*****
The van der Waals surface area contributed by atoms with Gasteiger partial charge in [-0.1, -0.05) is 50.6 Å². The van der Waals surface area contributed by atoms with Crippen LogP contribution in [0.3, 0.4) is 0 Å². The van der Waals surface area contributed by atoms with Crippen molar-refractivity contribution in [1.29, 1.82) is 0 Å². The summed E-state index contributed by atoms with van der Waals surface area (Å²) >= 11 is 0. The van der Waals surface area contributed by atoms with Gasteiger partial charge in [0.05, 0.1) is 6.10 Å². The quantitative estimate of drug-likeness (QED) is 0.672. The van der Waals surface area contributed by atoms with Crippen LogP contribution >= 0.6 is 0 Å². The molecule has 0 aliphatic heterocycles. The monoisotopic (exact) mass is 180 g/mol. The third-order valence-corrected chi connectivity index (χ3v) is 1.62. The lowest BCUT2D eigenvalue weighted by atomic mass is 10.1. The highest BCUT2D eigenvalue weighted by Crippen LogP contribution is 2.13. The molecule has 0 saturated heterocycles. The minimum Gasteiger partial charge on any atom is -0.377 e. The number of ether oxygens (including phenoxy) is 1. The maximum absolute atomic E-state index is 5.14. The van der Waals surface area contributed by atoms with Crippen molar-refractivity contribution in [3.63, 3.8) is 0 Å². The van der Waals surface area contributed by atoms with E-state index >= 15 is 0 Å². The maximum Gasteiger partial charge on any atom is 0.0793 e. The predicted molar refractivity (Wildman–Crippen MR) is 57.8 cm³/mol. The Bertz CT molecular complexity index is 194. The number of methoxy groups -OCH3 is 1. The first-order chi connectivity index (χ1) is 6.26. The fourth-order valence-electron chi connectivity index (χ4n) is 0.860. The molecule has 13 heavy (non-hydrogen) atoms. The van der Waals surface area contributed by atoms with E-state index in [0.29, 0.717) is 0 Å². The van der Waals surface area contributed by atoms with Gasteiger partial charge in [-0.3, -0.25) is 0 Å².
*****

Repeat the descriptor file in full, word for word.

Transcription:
The van der Waals surface area contributed by atoms with Gasteiger partial charge in [-0.1, -0.05) is 50.6 Å². The van der Waals surface area contributed by atoms with Crippen LogP contribution in [0.3, 0.4) is 0 Å². The van der Waals surface area contributed by atoms with Crippen molar-refractivity contribution in [1.29, 1.82) is 0 Å². The summed E-state index contributed by atoms with van der Waals surface area (Å²) >= 11 is 0. The van der Waals surface area contributed by atoms with Gasteiger partial charge in [0.05, 0.1) is 6.10 Å². The quantitative estimate of drug-likeness (QED) is 0.672. The van der Waals surface area contributed by atoms with Crippen LogP contribution >= 0.6 is 0 Å². The molecule has 0 aliphatic heterocycles. The monoisotopic (exact) mass is 180 g/mol. The third-order valence-corrected chi connectivity index (χ3v) is 1.62. The lowest BCUT2D eigenvalue weighted by atomic mass is 10.1. The highest BCUT2D eigenvalue weighted by Crippen LogP contribution is 2.13. The molecule has 0 saturated heterocycles. The minimum Gasteiger partial charge on any atom is -0.377 e. The number of ether oxygens (including phenoxy) is 1. The maximum absolute atomic E-state index is 5.14. The van der Waals surface area contributed by atoms with Crippen molar-refractivity contribution in [3.63, 3.8) is 0 Å². The van der Waals surface area contributed by atoms with E-state index >= 15 is 0 Å². The maximum Gasteiger partial charge on any atom is 0.0793 e. The predicted molar refractivity (Wildman–Crippen MR) is 57.8 cm³/mol. The Bertz CT molecular complexity index is 194. The number of methoxy groups -OCH3 is 1. The first-order chi connectivity index (χ1) is 6.26. The fourth-order valence-electron chi connectivity index (χ4n) is 0.860. The molecule has 13 heavy (non-hydrogen) atoms. The van der Waals surface area contributed by atoms with E-state index in [0.29, 0.717) is 0 Å². The van der Waals surface area contributed by atoms with Gasteiger partial charge in [-0.3, -0.25) is 0 Å².